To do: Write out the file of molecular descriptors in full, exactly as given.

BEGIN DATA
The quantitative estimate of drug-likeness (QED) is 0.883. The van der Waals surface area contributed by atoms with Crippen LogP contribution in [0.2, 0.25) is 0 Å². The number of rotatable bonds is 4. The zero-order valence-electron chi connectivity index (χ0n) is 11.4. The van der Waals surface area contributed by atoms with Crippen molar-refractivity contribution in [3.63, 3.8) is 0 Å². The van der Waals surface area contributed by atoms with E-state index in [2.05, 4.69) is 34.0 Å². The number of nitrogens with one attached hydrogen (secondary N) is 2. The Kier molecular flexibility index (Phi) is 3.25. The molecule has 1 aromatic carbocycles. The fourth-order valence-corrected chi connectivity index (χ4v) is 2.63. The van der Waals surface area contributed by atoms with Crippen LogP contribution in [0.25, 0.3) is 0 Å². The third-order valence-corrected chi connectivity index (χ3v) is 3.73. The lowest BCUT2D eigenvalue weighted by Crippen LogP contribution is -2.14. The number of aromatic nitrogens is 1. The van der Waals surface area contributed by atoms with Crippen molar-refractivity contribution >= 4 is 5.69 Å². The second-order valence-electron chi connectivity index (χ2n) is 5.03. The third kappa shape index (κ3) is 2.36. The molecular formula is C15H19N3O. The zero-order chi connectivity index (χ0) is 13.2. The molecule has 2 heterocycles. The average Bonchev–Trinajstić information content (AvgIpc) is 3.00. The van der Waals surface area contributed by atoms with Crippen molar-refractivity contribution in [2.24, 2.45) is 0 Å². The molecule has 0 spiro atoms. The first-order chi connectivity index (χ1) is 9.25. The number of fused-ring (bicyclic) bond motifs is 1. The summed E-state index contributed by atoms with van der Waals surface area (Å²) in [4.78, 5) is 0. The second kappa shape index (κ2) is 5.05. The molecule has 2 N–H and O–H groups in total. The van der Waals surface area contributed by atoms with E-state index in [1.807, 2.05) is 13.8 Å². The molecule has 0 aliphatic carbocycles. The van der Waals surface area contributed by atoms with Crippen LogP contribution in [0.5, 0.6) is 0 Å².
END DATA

The quantitative estimate of drug-likeness (QED) is 0.883. The van der Waals surface area contributed by atoms with Crippen LogP contribution in [0.2, 0.25) is 0 Å². The number of rotatable bonds is 4. The zero-order valence-electron chi connectivity index (χ0n) is 11.4. The van der Waals surface area contributed by atoms with Crippen molar-refractivity contribution in [3.63, 3.8) is 0 Å². The van der Waals surface area contributed by atoms with E-state index in [2.05, 4.69) is 34.0 Å². The number of nitrogens with one attached hydrogen (secondary N) is 2. The Kier molecular flexibility index (Phi) is 3.25. The molecule has 1 aromatic carbocycles. The fourth-order valence-corrected chi connectivity index (χ4v) is 2.63. The van der Waals surface area contributed by atoms with Crippen LogP contribution in [0.25, 0.3) is 0 Å². The third-order valence-corrected chi connectivity index (χ3v) is 3.73. The lowest BCUT2D eigenvalue weighted by Crippen LogP contribution is -2.14. The number of aromatic nitrogens is 1. The van der Waals surface area contributed by atoms with Crippen molar-refractivity contribution >= 4 is 5.69 Å². The second-order valence-electron chi connectivity index (χ2n) is 5.03. The third kappa shape index (κ3) is 2.36. The molecular formula is C15H19N3O. The zero-order chi connectivity index (χ0) is 13.2. The molecule has 2 heterocycles. The average Bonchev–Trinajstić information content (AvgIpc) is 3.00. The van der Waals surface area contributed by atoms with Crippen molar-refractivity contribution in [2.24, 2.45) is 0 Å². The molecule has 0 spiro atoms. The first-order chi connectivity index (χ1) is 9.25. The number of fused-ring (bicyclic) bond motifs is 1. The summed E-state index contributed by atoms with van der Waals surface area (Å²) in [4.78, 5) is 0. The second kappa shape index (κ2) is 5.05. The molecule has 2 N–H and O–H groups in total. The van der Waals surface area contributed by atoms with E-state index in [1.807, 2.05) is 13.8 Å². The molecule has 0 aliphatic carbocycles. The van der Waals surface area contributed by atoms with Crippen LogP contribution in [0.5, 0.6) is 0 Å².